I saw word of the lawsuit's results before the memo about them was posted to the wing's bulletin board. I was relieved.
Subject: Notice of Tobacco Ban

As part of a settlement agreement in an offender lawsuit, the Department of Corrections has agreed to implement a policy banning the sale, possession and use of all tobacco products, e-cigarettes and vaping devices inside correctional buildings and on the grounds inside the correctional perimeter. The only exceptions to this ban will be for authorized religious purposes. The effective date of this ban will be April 1, 2018.
No more sudden windpipe closings, then, as I happen to walk through someone's noxious cloud en route to breakfast. No more fretting, before a cell move, over how I'll breathe if my new cellmate's a smoker. No more annoyance at being touched by stinky hands when a guard pulls his cigarette out of his mouth just long enough to call me over for a random pat-search.

Of course, there are rumbles of discontent. I've heard prisoners discussing how they'll stash their tobacco to forestall the inevitable (see my 2010 post about illicit tobacco use if you need this explained). More of the grumbling is being done by staff members, however. And I guess that I get a part of their argument: they're just working a job here and don't deserve to be penalized. But at the same time, there are tons of things that people can't do on the job, which no one complains about because, for instance, no one wants to hear some coworker's seven-hour acid jazz playlist blaring from speakers around his neck. At least acid-jazz guy's particular brand of workplace pollution won't give you a disease.

My cellmate, Doyle, told me about a guard posted at his work site, a man I've seen around here forever, who's been bragging about his "perfect solution" to this tobacco ban. The guy's made countless attempts at quitting smoking over the years; it's never worked longer than a week. Now that the DOC's taking his smoke breaks away (meaning they're leaving him no excuse to fuck off 80% of the workday), he's just going to retire. It isn't a joke, he's really planning to throw in the towel. In a bizarre way, I admire his level of commitment.

Working for the Department of Corrections, at least as a guard, has got to be an intensely boring job. Maybe at other prisons, in states where gang activity and rampant violence factor more heavily, there is little down time — but here? One sees staff, in front of the housing units and outside of the central services building, wreathed in clouds of smoke and vapor more often than one doesn't. What happens when this tiny pleasurable distraction from their tedium is taken? Will they give up and vamoose to some alternative place of employ, or will they stay, tough it out, and vent their nicotine withdrawal irritation inappropriately? I'm betting on the latter.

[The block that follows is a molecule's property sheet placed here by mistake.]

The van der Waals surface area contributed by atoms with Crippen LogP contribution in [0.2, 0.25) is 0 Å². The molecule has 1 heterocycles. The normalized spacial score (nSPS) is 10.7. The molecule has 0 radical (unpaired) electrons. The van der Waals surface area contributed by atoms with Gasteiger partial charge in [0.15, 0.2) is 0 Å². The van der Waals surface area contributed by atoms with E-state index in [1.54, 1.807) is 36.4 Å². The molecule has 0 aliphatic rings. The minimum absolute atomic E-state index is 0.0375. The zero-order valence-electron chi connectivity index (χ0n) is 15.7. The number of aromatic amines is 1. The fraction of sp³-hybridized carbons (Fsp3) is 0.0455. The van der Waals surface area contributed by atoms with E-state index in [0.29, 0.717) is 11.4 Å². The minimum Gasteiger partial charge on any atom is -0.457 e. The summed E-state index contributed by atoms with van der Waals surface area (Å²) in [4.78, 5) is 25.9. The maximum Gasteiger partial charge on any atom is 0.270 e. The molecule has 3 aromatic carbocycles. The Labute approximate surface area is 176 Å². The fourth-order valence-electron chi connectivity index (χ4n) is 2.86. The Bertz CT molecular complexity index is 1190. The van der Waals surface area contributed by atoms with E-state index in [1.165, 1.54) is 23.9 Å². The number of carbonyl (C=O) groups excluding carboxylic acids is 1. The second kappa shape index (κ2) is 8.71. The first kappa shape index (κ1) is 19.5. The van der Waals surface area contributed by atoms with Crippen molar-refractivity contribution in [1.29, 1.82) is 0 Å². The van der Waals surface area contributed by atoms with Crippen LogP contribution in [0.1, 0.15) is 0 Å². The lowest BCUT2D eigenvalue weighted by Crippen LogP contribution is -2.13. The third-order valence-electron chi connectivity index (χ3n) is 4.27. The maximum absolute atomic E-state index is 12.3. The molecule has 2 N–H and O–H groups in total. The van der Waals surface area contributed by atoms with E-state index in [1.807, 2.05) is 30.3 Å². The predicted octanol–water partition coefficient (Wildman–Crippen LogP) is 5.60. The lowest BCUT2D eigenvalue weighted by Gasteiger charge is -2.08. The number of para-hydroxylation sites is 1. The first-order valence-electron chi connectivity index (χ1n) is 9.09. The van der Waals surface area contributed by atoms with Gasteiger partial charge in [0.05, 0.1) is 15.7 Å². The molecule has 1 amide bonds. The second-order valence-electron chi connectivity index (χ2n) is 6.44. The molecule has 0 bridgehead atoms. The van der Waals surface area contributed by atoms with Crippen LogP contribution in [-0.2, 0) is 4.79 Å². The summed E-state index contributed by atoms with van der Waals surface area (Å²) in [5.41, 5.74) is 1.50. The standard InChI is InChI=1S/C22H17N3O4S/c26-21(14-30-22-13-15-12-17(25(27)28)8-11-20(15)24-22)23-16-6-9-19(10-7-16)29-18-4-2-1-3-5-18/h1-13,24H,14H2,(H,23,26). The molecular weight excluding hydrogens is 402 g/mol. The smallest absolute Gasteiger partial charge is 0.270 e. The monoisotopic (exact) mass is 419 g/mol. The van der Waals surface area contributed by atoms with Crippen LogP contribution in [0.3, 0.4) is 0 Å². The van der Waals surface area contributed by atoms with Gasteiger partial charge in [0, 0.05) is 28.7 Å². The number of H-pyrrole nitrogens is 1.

10 October, 2017

Ghost Story

There was a girl with beautifully sculpted eyebrows who worked at the neighborhood donut shop. It wasn't love because I didn't really know anything about her: she lived alone in a sad Missouri town, sold knives door-to-door on weekends, and drove a 1986 Dodge Omni. That's practically nothing.

Certain days, I walked to the shop right as she was closing up. While she talked, I held the thirty-gallon trash bag for her to dump that day's donuts in. The pieces of her life that she shared were sweeter to me than all of that wasted icing — like that her favorite thing on rainy nights was to climb atop her trailer home and lie so the falling water in her face felt like being propelled skyward, to the clouds.

One night she invited me to her place. I was fifteen and had no car. We clattered along rural roads in incomprehensible darkness until turning up her long gravel drive, then there it was: her boxy hideaway in the weedy field. Inside were stacks of Dickinson and Plath, a saggy couch, some records, and a tidy kitchenette where she made us herbal tea and smiled at my earnest attention. I silently hoped for rain.

She gave me a blanket but my rest on the couch was fitful. After what felt like hours she called from the bedroom, a soft voice, somehow pained. I went, unsure, and held her. This was all that she wanted. “You’re safe,” she murmured. It didn't occur to me, the number of meanings this could have.

In the insect-riddled morning she took me back. A lingering hug, after which she shrank into herself and disappeared from my life as quietly as she entered it.